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New blog at SCMP.COM

I’ve started writing a regular blog for the South China Morning Post.

Couple of posts here:

http://www.scmp.com/comment/blogs/article/1679528/tipping-answer-hong-kong-taxi-drivers-woes

http://www.scmp.com/comment/blogs/article/1688229/hong-kongs-press-freedom-comes-under-attack-it-appears-were-not


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The poor and the greedy

This article appeared in the South China Morning Post

One hears a lot of about “the grass roots” in Hong Kong. It’s a phrase that seems to carry a more specific meaning here than I have encountered elsewhere, having come out from Scotland some 18 months ago.

Whereas in Britain and the US it intimates more generally the ordinary rank and file, or the population base at large, in Hong Kong “the grass roots” also tends to serve as a rather euphemistic term for the poor. We are told that grass roots people feel neglected, or that they are being effectively papuerised by inflation, or that they do not trust Chief Executive Leung Chun-ying to deliver on his pledges to help them.

There is one problem with the metaphor, however: real grass roots find it easy to break through the sod and grow. If they have the strength to seek their days in the sun, then so it shall be. By comparison, many of Hong Kong’s poor can legitimately be described as being downtrodden.

Much has been made recently of inequality in Hong Kong. As indicated by the city’s Gini co-efficient, a statistical measure of income disparity, we are living in one of the most unequal societies in the world. But it would be a mistake to unhesitatingly conflate, as many do, these two problems: stalled social mobility (the thwarted seedbeds) and a yawning gap between rich and poor.

To seriously confront the latter would require large-scale redistribution of wealth, which seems an unlikely course for any government here to take. There is more than a whiff of crony capitalism in Hong Kong, but it remains one of the world’s freest market economies: increasing the tax burden significantly on wealth creators would be to curtail much of the activity that stems from that.

It is always worth stressing, furthermore, that a more equal society is not necessarily a better one. “Solitary, poor, nasty, brutish and short” is how Thomas Hobbes described life in mankind’s “natural” state – relative equality tends to prevail in primitive societies as there is little scope for accumulating wealth. There is therefore less economic activity, less innovation and less incentive to create employment – things which benefit everyone.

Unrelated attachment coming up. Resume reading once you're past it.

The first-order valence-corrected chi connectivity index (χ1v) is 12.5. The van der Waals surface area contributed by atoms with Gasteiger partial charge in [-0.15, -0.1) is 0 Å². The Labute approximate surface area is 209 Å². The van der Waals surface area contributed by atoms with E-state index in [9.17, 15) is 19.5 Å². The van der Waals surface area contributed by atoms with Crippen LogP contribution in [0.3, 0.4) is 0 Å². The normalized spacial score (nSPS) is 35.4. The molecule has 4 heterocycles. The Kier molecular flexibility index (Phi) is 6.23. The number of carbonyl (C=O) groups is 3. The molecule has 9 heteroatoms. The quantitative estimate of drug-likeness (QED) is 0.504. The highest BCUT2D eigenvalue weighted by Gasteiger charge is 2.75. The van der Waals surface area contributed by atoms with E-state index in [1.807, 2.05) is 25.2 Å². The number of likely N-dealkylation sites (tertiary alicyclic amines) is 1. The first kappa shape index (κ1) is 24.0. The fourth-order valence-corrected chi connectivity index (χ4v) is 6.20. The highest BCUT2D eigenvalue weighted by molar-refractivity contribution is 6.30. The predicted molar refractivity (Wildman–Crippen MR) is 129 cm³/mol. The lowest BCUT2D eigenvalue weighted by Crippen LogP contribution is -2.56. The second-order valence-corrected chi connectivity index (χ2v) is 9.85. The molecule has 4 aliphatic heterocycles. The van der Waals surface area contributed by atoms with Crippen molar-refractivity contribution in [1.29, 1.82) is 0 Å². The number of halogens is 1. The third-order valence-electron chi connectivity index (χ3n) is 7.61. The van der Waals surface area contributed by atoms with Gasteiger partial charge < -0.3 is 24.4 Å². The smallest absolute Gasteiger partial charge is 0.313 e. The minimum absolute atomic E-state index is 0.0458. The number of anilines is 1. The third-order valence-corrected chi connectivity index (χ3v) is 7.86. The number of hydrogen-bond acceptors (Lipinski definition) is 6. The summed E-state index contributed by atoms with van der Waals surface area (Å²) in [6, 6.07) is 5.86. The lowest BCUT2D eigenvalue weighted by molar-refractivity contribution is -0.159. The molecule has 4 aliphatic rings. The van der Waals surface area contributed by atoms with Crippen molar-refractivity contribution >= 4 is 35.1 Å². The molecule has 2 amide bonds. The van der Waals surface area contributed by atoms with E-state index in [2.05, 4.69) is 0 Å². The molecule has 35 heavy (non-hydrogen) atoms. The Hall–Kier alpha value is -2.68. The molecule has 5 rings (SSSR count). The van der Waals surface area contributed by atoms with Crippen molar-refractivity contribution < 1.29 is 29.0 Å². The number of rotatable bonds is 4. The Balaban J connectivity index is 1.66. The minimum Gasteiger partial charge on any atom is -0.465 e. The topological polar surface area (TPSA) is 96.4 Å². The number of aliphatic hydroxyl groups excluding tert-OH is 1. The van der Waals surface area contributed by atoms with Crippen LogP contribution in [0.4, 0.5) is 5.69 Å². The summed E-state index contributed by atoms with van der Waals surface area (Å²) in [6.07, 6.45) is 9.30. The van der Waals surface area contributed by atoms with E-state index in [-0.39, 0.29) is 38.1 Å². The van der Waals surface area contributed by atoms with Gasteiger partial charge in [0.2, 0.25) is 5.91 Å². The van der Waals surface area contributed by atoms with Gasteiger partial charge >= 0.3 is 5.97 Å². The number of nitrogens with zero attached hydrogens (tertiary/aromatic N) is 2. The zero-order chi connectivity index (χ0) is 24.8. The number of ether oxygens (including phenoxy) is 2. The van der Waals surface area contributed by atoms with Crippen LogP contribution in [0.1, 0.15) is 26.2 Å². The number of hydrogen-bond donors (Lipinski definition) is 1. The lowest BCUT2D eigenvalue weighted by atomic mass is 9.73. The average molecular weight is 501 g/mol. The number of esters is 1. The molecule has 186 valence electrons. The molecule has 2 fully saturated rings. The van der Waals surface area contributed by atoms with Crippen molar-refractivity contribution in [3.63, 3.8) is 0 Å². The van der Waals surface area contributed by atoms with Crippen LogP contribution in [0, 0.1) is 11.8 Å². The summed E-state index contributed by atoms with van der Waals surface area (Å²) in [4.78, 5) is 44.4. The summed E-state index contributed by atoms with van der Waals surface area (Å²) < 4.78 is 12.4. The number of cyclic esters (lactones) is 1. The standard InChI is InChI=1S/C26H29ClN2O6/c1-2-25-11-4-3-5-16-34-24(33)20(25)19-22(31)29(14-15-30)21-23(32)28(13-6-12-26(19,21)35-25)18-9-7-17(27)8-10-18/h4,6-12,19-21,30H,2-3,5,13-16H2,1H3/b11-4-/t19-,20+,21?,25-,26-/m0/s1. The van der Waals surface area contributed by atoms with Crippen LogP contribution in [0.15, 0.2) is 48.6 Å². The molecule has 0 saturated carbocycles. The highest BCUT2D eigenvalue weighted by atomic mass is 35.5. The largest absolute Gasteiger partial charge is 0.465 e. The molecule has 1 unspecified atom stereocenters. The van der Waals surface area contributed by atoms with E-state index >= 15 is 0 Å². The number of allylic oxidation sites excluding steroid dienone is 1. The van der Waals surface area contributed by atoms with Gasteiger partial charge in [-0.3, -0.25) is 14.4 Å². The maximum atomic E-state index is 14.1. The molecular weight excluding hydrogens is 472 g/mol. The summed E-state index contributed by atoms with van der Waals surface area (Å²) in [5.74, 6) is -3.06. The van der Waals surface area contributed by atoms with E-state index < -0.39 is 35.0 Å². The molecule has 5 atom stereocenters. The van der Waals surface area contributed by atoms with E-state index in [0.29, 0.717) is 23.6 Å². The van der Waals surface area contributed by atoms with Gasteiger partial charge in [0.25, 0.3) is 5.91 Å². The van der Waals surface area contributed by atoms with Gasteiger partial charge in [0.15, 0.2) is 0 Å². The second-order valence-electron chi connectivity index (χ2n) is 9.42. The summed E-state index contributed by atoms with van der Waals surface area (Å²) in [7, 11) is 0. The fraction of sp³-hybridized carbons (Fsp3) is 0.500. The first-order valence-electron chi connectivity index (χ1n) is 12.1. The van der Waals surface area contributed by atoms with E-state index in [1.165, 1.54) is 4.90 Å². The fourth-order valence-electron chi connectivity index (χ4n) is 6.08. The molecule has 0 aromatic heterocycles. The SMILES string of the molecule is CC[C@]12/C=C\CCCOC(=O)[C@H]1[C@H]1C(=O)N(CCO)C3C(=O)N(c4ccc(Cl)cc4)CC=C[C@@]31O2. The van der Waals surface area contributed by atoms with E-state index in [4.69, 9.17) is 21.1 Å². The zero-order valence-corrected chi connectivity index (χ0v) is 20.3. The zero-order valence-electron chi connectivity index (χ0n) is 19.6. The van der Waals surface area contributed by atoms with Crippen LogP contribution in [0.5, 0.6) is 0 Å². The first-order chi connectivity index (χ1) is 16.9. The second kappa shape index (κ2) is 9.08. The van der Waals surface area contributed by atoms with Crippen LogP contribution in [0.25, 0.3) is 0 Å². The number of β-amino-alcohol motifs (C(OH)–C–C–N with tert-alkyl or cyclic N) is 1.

How to ensure this is so is the challenge faced by governments: even the right accepts the state has a responsibility to help the poor. But where the right may be correct to insist that income disparity is necessary, the solution to ensuring inequality works for the benefit of society as a whole is perhaps the most sensible idea to come from the left.

It was the great liberal 20th Century American political philosopher John Rawls who outlined it best. Arguing for the free market and social inequality, he nevertheless insists in his A Theory of Justice on equality of opportunity: “Those who have the same level of talent and ability and the same willingness to use these gifts should have the same prospects of success regardless of … the class into which they are born and develop until the age of reason.”

To be born poor in Hong Kong is to have one’s prospects of success seriously blunted. Partly this is because the strivers who are given the chance to better themselves in one generation have a tendency the world over to pull up the ladder behind them on subsequent generations. It is also, however, a matter of public policy.

During his election campaign, Leung promised to focus on livelihood issues affecting the poor. Some of these he will no doubt follow up on; others he will not. But in a city whose coffers are directly swelled by booming asset prices – which themselves create new haves and have nots – and which has a grievous track record of billions spent on unnecessary infrastructure projects, the fact that people are forced to live in cage homes is nothing short of scandalous.